Based on sequences for hundreds of E. coli ST131 lineage isolates, researchers propose a model that involves negative frequency-dependent selection on accessory parts of the genome.
Using meat and clinical samples collected prospectively over a year, researchers found evidence for poultry-to-human transmission of Escherichia coli sequence type 131.
By sequencing four ancient cave bears and comparing them to other bear species, researchers retraced historical admixture of cave bears and brown bears.
Diet- and height-related variants were selected for in a Flores Island pygmy population, according to a study, which also provided insights into the population's history.
When researchers sequenced some 800 global Staphylococcus aureus isolates, they saw signs of previous jumps from humans to domestic animals and beyond.
Using genome sequencing and phylogenetics, researchers have shown that the industrial yeast Pichia kudriavzevii is genetically the same species as Candida krusei.
Starting with an 800-year-old sample from Norway, researchers retraced relationships between pig- and human-infecting Salmonella enterica lineages.
A search for genetic contributors to flood-tolerant rice led to a distinct version of the gibberellin biosynthesis gene SD1.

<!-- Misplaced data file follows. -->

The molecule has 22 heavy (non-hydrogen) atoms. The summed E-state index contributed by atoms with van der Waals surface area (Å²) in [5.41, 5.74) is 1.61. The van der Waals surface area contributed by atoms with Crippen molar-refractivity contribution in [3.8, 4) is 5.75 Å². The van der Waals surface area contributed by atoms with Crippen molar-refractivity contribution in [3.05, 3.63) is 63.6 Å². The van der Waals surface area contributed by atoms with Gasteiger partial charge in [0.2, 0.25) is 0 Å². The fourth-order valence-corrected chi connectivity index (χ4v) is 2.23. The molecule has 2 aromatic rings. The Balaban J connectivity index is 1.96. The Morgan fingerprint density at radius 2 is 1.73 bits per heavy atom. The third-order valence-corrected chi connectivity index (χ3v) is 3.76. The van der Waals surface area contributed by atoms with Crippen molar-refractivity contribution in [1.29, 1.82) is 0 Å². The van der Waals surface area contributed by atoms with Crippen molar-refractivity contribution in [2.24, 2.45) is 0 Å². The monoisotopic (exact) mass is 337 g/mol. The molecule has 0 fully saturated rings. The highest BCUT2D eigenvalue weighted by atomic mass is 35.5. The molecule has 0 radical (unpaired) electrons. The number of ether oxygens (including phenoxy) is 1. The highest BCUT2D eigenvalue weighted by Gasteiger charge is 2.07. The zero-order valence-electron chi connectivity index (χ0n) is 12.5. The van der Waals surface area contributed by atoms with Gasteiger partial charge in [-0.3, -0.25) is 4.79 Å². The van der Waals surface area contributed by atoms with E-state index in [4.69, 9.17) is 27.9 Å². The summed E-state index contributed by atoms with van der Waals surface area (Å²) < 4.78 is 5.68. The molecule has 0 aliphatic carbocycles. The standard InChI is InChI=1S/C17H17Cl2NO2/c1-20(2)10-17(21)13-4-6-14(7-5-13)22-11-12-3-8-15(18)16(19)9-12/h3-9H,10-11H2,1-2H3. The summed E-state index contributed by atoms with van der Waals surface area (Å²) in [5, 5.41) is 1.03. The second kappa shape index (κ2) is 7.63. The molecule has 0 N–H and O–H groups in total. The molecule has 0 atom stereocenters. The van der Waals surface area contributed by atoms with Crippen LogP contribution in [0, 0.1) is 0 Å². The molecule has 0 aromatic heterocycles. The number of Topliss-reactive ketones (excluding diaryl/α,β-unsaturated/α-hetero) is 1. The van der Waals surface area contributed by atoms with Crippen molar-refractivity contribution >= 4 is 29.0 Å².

Using bulk DNA samples produced from more than 5,000 subfossil bone fragments, researchers retraced species trajectories and extinctions over time in New Zealand.
Researchers sequenced mitochondrial and/or nuclear genomes for dozens of wild and domestic ancient goats to explore domestication and selection patterns.
Three genetic testing companies form a coalition to influence how Congress considers genetic privacy, The Hill reports.
University of California, San Diego researchers investigate how skin care products influence the skin microbiome, Scientific American reports.
The Wall Street Journal examines billing codes used by uBiome.
In PNAS this week: links between lung adenocarcinoma and lncRNA, algorithm to impute and cluster Hi-C interaction profiles from single cells, and more.